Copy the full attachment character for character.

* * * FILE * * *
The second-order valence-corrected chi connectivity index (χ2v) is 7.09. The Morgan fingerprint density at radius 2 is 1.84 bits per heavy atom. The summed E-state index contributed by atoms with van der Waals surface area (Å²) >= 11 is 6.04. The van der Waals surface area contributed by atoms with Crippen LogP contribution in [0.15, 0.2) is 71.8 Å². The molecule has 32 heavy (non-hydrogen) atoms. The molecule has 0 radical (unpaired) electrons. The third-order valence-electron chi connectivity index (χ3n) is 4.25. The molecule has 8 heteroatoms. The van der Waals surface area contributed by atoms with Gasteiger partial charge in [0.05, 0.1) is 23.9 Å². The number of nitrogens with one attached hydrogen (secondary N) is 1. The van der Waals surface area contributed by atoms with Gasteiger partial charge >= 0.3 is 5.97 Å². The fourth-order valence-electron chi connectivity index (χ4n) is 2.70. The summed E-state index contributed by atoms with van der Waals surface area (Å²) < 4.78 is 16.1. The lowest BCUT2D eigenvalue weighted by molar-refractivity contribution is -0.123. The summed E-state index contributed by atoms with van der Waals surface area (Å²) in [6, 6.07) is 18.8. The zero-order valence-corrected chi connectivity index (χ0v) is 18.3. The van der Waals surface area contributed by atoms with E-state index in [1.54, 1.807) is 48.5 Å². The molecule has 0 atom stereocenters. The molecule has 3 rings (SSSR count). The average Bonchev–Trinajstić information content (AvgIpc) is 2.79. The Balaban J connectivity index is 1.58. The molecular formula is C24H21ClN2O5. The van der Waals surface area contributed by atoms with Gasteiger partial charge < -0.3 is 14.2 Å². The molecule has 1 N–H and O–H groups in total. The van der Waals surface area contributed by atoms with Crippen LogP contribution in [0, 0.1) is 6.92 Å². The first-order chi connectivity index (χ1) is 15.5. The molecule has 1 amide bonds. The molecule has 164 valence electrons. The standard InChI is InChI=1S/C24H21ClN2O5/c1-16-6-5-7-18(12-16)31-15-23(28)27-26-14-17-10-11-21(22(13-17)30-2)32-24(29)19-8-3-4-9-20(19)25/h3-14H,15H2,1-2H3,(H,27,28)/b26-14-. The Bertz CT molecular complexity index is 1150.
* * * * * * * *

The second-order valence-corrected chi connectivity index (χ2v) is 7.09. The Morgan fingerprint density at radius 2 is 1.84 bits per heavy atom. The summed E-state index contributed by atoms with van der Waals surface area (Å²) >= 11 is 6.04. The van der Waals surface area contributed by atoms with Crippen LogP contribution in [0.15, 0.2) is 71.8 Å². The molecule has 32 heavy (non-hydrogen) atoms. The molecule has 0 radical (unpaired) electrons. The third-order valence-electron chi connectivity index (χ3n) is 4.25. The molecule has 8 heteroatoms. The van der Waals surface area contributed by atoms with Gasteiger partial charge in [0.05, 0.1) is 23.9 Å². The number of nitrogens with one attached hydrogen (secondary N) is 1. The van der Waals surface area contributed by atoms with Gasteiger partial charge >= 0.3 is 5.97 Å². The fourth-order valence-electron chi connectivity index (χ4n) is 2.70. The summed E-state index contributed by atoms with van der Waals surface area (Å²) < 4.78 is 16.1. The lowest BCUT2D eigenvalue weighted by molar-refractivity contribution is -0.123. The summed E-state index contributed by atoms with van der Waals surface area (Å²) in [6, 6.07) is 18.8. The zero-order valence-corrected chi connectivity index (χ0v) is 18.3. The van der Waals surface area contributed by atoms with E-state index in [1.54, 1.807) is 48.5 Å². The molecule has 0 atom stereocenters. The molecule has 3 rings (SSSR count). The average Bonchev–Trinajstić information content (AvgIpc) is 2.79. The Balaban J connectivity index is 1.58. The molecular formula is C24H21ClN2O5. The van der Waals surface area contributed by atoms with Gasteiger partial charge < -0.3 is 14.2 Å². The molecule has 1 N–H and O–H groups in total. The van der Waals surface area contributed by atoms with Crippen LogP contribution in [0, 0.1) is 6.92 Å². The first-order chi connectivity index (χ1) is 15.5. The molecule has 1 amide bonds. The molecule has 164 valence electrons. The standard InChI is InChI=1S/C24H21ClN2O5/c1-16-6-5-7-18(12-16)31-15-23(28)27-26-14-17-10-11-21(22(13-17)30-2)32-24(29)19-8-3-4-9-20(19)25/h3-14H,15H2,1-2H3,(H,27,28)/b26-14-. The Bertz CT molecular complexity index is 1150.